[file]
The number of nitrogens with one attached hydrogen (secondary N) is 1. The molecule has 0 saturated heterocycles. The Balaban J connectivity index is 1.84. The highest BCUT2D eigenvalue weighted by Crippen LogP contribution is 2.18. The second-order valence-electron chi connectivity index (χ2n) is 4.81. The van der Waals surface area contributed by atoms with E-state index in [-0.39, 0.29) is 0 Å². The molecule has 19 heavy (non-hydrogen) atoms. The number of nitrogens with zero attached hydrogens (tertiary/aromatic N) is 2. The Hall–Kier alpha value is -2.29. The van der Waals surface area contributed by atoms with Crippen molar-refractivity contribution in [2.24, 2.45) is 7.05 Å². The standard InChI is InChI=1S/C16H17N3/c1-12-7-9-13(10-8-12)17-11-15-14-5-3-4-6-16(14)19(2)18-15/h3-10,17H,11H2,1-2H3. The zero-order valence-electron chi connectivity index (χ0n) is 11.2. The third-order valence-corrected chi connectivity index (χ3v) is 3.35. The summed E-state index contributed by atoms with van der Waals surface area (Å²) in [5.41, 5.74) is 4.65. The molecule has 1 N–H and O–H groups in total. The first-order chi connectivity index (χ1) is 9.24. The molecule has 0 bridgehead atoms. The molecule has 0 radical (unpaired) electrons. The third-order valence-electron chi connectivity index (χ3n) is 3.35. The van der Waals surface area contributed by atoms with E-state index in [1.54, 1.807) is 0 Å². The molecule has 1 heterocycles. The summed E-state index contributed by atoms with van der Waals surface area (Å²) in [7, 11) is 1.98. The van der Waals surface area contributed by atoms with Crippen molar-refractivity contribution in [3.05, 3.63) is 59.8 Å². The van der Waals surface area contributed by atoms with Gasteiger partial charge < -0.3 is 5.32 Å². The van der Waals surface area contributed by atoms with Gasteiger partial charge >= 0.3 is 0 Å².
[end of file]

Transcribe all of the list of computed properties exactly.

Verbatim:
The number of nitrogens with one attached hydrogen (secondary N) is 1. The molecule has 0 saturated heterocycles. The Balaban J connectivity index is 1.84. The highest BCUT2D eigenvalue weighted by Crippen LogP contribution is 2.18. The second-order valence-electron chi connectivity index (χ2n) is 4.81. The van der Waals surface area contributed by atoms with E-state index in [-0.39, 0.29) is 0 Å². The molecule has 19 heavy (non-hydrogen) atoms. The number of nitrogens with zero attached hydrogens (tertiary/aromatic N) is 2. The Hall–Kier alpha value is -2.29. The van der Waals surface area contributed by atoms with Crippen molar-refractivity contribution in [2.24, 2.45) is 7.05 Å². The standard InChI is InChI=1S/C16H17N3/c1-12-7-9-13(10-8-12)17-11-15-14-5-3-4-6-16(14)19(2)18-15/h3-10,17H,11H2,1-2H3. The zero-order valence-electron chi connectivity index (χ0n) is 11.2. The third-order valence-corrected chi connectivity index (χ3v) is 3.35. The summed E-state index contributed by atoms with van der Waals surface area (Å²) in [5.41, 5.74) is 4.65. The molecule has 1 N–H and O–H groups in total. The first-order chi connectivity index (χ1) is 9.24. The molecule has 0 bridgehead atoms. The molecule has 0 radical (unpaired) electrons. The third-order valence-electron chi connectivity index (χ3n) is 3.35. The van der Waals surface area contributed by atoms with E-state index in [1.54, 1.807) is 0 Å². The molecule has 1 heterocycles. The summed E-state index contributed by atoms with van der Waals surface area (Å²) in [7, 11) is 1.98. The van der Waals surface area contributed by atoms with Crippen molar-refractivity contribution in [3.05, 3.63) is 59.8 Å². The van der Waals surface area contributed by atoms with Gasteiger partial charge < -0.3 is 5.32 Å². The van der Waals surface area contributed by atoms with Gasteiger partial charge >= 0.3 is 0 Å².